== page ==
SHIRLEY GRIFFITH: This is SCIENCE IN THE NEWS, in VOA Special English. I'm Shirley Griffith.
BOB DOUGHTY: And I'm Bob Doughty. Winter has brought cold weather to many
SHIRLEY GRIFFITH: A sixty-six year old man and his twenty-nine year old son died last month from carbon monoxide poisoning. The two men shared an apartment home in Queens, New York. Investigators who arrived at the home reported extremely high levels of the gas.
Two weeks earlier, carbon monoxide poisoning was blamed for the death of a fifty year old woman in Hammond, Louisiana. Officials found gasoline cans and an electrical generator working in her home. The house had no electricity.
BOB DOUGHTY: These are just two of the cases of carbon monoxide poisoning that have been reported this winter.
The Centers for Disease Control and Prevention says carbon monoxide kills more than five hundred Americans every year. The CDC has found that the average number of carbon monoxide deaths in the United States is greatest in January. It notes that carbon monoxide poisoning can happen outdoors in fresh air. But the gas also has been linked with electrical generating equipment and engines on houseboats.
The Consumer Product Safety Commission is responsible for protecting Americans from unreasonable risks of death or injury from thousands of products. Last month, the commission reported information about deaths linked to carbon monoxide poisoning. It estimated the number of deaths that could be linked with products under the commission's supervision. There were an estimated one hundred eighty-nine such deaths in two thousand eight – the most recent year for which information is available. The report says forty-nine percent of the deaths involved engine-driven tools. Heating systems were blamed for thirty-seven percent of the deaths. (MUSIC)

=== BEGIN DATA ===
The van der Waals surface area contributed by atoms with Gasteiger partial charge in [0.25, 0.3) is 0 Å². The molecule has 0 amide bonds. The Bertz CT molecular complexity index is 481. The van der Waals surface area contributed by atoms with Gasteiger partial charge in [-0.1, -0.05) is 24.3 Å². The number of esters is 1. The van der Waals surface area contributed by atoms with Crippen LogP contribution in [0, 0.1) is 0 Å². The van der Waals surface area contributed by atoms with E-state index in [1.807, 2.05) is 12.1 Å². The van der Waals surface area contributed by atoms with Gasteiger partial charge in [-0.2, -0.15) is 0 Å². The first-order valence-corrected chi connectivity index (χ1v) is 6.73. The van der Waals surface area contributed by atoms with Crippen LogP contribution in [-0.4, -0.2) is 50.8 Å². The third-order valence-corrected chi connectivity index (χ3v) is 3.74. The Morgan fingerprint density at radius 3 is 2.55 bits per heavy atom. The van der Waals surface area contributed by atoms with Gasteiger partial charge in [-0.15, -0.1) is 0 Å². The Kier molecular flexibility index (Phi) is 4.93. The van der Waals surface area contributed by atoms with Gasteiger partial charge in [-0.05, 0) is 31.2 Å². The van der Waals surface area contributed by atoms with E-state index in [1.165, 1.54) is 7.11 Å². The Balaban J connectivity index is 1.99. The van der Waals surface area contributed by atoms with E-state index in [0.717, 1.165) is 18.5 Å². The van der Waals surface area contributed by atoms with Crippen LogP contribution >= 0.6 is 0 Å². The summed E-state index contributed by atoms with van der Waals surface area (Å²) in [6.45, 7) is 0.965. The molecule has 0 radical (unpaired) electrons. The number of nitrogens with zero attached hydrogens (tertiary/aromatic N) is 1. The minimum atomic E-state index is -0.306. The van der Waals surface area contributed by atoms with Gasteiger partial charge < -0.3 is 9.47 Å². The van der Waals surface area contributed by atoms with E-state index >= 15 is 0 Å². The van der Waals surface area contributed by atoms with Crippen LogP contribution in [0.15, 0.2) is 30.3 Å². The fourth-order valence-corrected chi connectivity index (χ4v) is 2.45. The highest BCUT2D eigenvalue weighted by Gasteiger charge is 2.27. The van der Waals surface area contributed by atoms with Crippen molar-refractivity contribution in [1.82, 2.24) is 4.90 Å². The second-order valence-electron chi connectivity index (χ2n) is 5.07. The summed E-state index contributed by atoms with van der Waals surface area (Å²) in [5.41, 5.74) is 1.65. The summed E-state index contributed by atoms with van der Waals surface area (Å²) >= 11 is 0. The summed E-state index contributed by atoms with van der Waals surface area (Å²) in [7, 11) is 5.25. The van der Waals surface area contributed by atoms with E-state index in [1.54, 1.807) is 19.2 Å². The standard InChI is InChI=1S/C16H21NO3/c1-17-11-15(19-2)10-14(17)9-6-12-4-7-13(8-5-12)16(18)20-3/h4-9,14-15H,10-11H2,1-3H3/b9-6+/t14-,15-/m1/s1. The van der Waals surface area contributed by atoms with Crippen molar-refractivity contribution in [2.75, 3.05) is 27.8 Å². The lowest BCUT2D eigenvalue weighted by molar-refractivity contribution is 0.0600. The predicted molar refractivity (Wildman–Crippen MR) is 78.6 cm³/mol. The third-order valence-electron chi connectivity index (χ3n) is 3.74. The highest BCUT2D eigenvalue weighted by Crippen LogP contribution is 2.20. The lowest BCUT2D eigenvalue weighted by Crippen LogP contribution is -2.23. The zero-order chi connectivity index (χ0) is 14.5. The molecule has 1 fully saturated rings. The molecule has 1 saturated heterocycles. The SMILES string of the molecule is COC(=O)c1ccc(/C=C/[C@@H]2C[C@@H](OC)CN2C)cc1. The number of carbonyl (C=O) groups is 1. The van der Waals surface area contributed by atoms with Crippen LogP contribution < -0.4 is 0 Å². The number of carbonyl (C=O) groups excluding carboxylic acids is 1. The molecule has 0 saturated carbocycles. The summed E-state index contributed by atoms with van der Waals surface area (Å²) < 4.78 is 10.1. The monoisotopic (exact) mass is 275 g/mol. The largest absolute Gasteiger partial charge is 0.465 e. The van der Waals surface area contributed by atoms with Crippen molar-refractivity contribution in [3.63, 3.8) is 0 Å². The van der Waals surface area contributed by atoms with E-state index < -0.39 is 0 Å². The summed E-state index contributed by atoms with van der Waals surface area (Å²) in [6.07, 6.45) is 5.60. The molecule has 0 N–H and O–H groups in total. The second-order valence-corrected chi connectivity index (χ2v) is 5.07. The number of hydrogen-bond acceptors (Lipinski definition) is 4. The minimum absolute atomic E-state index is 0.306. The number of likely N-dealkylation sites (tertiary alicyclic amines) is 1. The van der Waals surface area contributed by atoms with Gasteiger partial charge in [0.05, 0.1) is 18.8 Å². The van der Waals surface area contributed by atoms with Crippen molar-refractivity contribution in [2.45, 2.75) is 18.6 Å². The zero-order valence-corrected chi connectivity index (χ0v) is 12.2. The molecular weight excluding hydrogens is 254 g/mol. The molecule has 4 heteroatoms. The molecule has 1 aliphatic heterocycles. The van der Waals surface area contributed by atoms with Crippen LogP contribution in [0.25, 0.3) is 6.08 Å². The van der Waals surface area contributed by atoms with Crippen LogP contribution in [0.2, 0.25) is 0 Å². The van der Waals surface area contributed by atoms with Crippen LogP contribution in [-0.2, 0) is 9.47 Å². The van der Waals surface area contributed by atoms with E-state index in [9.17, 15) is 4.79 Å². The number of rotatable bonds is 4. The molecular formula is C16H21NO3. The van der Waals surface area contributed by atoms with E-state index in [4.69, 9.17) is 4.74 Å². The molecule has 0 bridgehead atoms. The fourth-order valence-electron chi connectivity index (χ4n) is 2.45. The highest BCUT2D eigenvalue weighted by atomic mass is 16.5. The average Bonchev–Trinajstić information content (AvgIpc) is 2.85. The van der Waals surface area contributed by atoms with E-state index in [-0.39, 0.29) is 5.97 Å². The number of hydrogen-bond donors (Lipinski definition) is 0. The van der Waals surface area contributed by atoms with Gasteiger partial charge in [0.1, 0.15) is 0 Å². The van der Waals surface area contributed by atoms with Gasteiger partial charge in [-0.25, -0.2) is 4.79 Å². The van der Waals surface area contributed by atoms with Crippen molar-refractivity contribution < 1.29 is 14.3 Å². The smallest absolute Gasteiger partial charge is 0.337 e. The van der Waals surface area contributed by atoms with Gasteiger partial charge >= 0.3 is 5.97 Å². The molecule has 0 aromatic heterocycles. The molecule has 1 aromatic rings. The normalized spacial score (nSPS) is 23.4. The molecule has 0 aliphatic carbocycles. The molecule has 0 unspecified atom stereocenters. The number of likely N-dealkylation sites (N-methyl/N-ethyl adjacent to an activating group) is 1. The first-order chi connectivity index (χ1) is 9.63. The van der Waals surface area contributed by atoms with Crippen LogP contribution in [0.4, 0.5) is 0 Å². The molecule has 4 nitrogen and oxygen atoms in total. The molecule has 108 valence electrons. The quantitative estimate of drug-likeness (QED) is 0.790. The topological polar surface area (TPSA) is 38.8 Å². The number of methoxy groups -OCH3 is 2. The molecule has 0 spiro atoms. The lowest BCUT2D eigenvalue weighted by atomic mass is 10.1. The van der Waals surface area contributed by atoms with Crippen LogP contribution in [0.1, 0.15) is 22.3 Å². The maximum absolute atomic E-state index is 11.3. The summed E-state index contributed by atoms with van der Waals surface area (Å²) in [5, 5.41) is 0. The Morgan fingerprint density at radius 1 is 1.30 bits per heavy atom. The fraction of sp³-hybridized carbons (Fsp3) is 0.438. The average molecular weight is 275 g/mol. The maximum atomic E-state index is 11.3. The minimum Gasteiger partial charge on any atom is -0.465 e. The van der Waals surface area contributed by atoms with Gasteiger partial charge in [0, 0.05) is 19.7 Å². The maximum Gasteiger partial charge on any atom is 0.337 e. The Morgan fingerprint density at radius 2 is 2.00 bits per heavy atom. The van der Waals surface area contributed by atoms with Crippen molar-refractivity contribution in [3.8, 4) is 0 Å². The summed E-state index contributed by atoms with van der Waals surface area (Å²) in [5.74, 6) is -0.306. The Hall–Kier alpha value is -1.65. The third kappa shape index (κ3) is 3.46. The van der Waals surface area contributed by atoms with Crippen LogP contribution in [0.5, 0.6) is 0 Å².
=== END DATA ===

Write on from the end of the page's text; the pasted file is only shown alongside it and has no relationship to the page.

SHIRLEY GRIFFITH: Carbon monoxide poisoning is not only a problem in the United States. It causes many deaths and injuries to people and animals around the world. The gas has been a problem since people first began burning fuels to cook food or to create heat. It is a problem in all parts of the world that experience cold weather.
Carbon monoxide is called the silent killer because people do not know it is in the air. The gas has no color. It has no taste. It has no smell. It does not cause burning eyes. And it does not cause people to cough. But it is very deadly. It robs the body of its ability to use oxygen.
BOB DOUGHTY: Carbon monoxide decreases the ability of the blood to carry oxygen to body tissues. It does this by linking with the blood. When the gas links with the blood, the blood is no longer able to carry oxygen to the tissues that need it.
Damage to the body can begin very quickly from large amounts of carbon monoxide. How quickly this happens depends on the length of time a person is breathing the gas and the amount of the gas he or she breathes in. Another consideration is how much alcohol the person might have to drink.
SHIRLEY GRIFFITH: Carbon monoxide poisoning has warning signs. But people have to be awake to recognize them. Small amounts of the gas will cause a person's head to hurt. He or she may begin to feel tired. The person may feel sick. The room may appear to be turning around. The person may have trouble thinking clearly.
People develop severe head pain as the amount of gas continues to enter their blood. They will begin to feel very tired and sleepy. They may have terrible stomach pains.
BOB DOUGHTY: Carbon monoxide is measured in parts per million in a normal atmosphere. Breathing in two hundred parts per million of carbon monoxide will cause the first signs of poisoning. It will result in head pain, stomach problems and a feeling of tiredness after two to three hours.
A level of eight hundred parts per million will cause a person to lose consciousness. Victims will not know what is taking place around them. This will happen within two hours of breathing in this amount of carbon monoxide. Twelve thousand parts per million of the gas will cause death in one to three minutes.